The Library: A Nurturing Place

Libraries, for those of us who are over 30 (or maybe 40 now) have had the reputation of being those large, often imposing places where someone is waiting to scold you if you make any noise.  Such libraries did once exist, and they often were considered very “serious” places.

In the 1990’s, we were raising our three children in the City Center of Birmingham, AL, and the neighborhood library was one of our favorite places to go.  We found there not only books that my wife and I as teachers needed for our professional work and our lesson planning, but we found books there to help us in our old house rennovations, our puppy training, and our child rearing.

We found something else there. We also found almost half the library dedicated to children’s materials.  We found puppet shows.  We found staff people with Early Childhood Education certification.  We found school buses that stopped at the library after school to unload scores of children.  At 3:30 in the afternoon, all over the city of Birmingham, libraries were full of children.  They became affordable after school care for thousands of working families, and because of visionary leadership in the public libraries of Birmingham at the time, they seized the opportunity to make literacy a normal part of the after school experience.  I still think with great pride of the generation of children who grew up with the library as a daily experience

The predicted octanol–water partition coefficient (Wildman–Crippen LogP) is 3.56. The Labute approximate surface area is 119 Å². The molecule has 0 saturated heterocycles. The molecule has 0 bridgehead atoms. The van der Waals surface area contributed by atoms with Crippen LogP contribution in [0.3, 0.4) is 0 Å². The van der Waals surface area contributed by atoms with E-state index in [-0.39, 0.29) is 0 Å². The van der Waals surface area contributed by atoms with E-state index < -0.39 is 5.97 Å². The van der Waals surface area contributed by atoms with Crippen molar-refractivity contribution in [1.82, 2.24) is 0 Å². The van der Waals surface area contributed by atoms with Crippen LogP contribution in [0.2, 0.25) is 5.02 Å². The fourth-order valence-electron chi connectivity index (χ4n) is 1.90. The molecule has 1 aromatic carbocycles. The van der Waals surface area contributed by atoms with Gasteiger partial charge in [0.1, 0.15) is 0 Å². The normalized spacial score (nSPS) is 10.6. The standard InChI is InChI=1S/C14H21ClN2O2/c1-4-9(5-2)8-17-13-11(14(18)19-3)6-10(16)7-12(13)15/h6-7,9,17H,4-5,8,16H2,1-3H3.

The Library will mean many things to us.  My own family’s experience of our neighborhood library helped me understand in a new way that the Library can certainly be a gathering place, a caring place, a learning place, a laughing place, a safe place, a helping place.  Where do you find those things, those experiences, those people in your world today?

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